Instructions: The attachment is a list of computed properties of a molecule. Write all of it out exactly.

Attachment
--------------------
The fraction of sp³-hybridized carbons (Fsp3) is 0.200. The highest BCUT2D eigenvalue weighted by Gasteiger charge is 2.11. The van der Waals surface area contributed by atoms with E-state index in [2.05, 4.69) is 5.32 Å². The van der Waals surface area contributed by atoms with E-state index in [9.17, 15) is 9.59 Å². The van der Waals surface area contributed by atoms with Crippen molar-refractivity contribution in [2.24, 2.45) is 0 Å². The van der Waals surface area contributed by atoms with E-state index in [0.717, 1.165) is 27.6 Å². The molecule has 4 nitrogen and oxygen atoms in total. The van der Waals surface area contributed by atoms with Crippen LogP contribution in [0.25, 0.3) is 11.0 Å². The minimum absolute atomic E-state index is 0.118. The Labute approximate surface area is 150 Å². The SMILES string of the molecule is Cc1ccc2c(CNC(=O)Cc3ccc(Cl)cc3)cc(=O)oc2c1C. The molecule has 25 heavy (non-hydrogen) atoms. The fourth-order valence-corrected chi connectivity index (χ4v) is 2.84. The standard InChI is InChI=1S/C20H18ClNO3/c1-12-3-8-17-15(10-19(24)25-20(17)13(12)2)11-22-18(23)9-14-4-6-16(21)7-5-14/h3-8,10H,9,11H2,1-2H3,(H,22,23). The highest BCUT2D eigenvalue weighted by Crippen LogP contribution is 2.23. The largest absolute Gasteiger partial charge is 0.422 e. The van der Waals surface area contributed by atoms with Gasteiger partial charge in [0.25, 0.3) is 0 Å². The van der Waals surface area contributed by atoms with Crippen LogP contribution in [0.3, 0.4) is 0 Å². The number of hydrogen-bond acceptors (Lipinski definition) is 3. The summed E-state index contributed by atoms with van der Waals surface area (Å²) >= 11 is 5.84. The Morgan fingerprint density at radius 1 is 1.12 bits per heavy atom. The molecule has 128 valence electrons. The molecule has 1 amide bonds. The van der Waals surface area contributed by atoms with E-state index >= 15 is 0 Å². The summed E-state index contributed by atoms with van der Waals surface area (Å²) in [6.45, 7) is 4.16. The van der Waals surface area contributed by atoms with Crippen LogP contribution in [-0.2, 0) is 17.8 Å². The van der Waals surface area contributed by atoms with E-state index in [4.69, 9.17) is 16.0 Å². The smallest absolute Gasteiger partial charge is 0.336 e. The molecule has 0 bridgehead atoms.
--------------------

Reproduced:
The fraction of sp³-hybridized carbons (Fsp3) is 0.200. The highest BCUT2D eigenvalue weighted by Gasteiger charge is 2.11. The van der Waals surface area contributed by atoms with E-state index in [2.05, 4.69) is 5.32 Å². The van der Waals surface area contributed by atoms with E-state index in [9.17, 15) is 9.59 Å². The van der Waals surface area contributed by atoms with Crippen molar-refractivity contribution in [2.24, 2.45) is 0 Å². The van der Waals surface area contributed by atoms with E-state index in [0.717, 1.165) is 27.6 Å². The molecule has 4 nitrogen and oxygen atoms in total. The van der Waals surface area contributed by atoms with Crippen LogP contribution in [0.25, 0.3) is 11.0 Å². The minimum absolute atomic E-state index is 0.118. The Labute approximate surface area is 150 Å². The SMILES string of the molecule is Cc1ccc2c(CNC(=O)Cc3ccc(Cl)cc3)cc(=O)oc2c1C. The molecule has 25 heavy (non-hydrogen) atoms. The fourth-order valence-corrected chi connectivity index (χ4v) is 2.84. The standard InChI is InChI=1S/C20H18ClNO3/c1-12-3-8-17-15(10-19(24)25-20(17)13(12)2)11-22-18(23)9-14-4-6-16(21)7-5-14/h3-8,10H,9,11H2,1-2H3,(H,22,23). The highest BCUT2D eigenvalue weighted by Crippen LogP contribution is 2.23. The largest absolute Gasteiger partial charge is 0.422 e. The van der Waals surface area contributed by atoms with Gasteiger partial charge in [0.25, 0.3) is 0 Å². The van der Waals surface area contributed by atoms with Crippen LogP contribution in [0.3, 0.4) is 0 Å². The number of hydrogen-bond acceptors (Lipinski definition) is 3. The summed E-state index contributed by atoms with van der Waals surface area (Å²) >= 11 is 5.84. The Morgan fingerprint density at radius 1 is 1.12 bits per heavy atom. The molecule has 128 valence electrons. The molecule has 1 amide bonds. The van der Waals surface area contributed by atoms with E-state index >= 15 is 0 Å². The summed E-state index contributed by atoms with van der Waals surface area (Å²) in [6.45, 7) is 4.16. The van der Waals surface area contributed by atoms with Crippen LogP contribution in [-0.2, 0) is 17.8 Å². The van der Waals surface area contributed by atoms with E-state index in [4.69, 9.17) is 16.0 Å². The smallest absolute Gasteiger partial charge is 0.336 e. The molecule has 0 bridgehead atoms.